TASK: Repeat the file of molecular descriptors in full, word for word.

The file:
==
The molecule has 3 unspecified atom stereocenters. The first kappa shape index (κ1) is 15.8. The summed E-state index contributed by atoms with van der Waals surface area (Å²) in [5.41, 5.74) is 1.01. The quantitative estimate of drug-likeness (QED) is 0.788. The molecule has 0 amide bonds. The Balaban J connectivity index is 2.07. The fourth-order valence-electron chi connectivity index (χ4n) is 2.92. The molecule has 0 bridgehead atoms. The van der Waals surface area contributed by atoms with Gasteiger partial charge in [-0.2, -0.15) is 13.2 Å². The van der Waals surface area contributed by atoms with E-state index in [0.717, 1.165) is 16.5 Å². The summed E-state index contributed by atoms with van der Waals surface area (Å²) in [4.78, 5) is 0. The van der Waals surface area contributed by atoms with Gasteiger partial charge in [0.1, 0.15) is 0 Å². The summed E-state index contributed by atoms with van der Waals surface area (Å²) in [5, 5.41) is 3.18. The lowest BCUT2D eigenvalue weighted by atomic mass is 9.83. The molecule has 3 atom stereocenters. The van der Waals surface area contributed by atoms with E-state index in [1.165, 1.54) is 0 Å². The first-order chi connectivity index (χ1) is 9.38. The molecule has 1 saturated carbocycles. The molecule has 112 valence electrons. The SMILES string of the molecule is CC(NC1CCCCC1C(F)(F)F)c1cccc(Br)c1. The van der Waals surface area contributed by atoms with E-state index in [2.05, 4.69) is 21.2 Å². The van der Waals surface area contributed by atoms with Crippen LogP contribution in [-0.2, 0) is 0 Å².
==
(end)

The molecule has 3 unspecified atom stereocenters. The first kappa shape index (κ1) is 15.8. The summed E-state index contributed by atoms with van der Waals surface area (Å²) in [5.41, 5.74) is 1.01. The quantitative estimate of drug-likeness (QED) is 0.788. The molecule has 0 amide bonds. The Balaban J connectivity index is 2.07. The fourth-order valence-electron chi connectivity index (χ4n) is 2.92. The molecule has 0 bridgehead atoms. The van der Waals surface area contributed by atoms with Gasteiger partial charge in [-0.2, -0.15) is 13.2 Å². The van der Waals surface area contributed by atoms with E-state index in [0.717, 1.165) is 16.5 Å². The summed E-state index contributed by atoms with van der Waals surface area (Å²) in [4.78, 5) is 0. The van der Waals surface area contributed by atoms with Gasteiger partial charge in [0.1, 0.15) is 0 Å². The summed E-state index contributed by atoms with van der Waals surface area (Å²) in [5, 5.41) is 3.18. The lowest BCUT2D eigenvalue weighted by atomic mass is 9.83. The molecule has 3 atom stereocenters. The van der Waals surface area contributed by atoms with E-state index in [1.165, 1.54) is 0 Å². The first-order chi connectivity index (χ1) is 9.38. The molecule has 1 saturated carbocycles. The molecule has 112 valence electrons. The SMILES string of the molecule is CC(NC1CCCCC1C(F)(F)F)c1cccc(Br)c1. The van der Waals surface area contributed by atoms with E-state index in [2.05, 4.69) is 21.2 Å². The van der Waals surface area contributed by atoms with Crippen LogP contribution in [-0.2, 0) is 0 Å².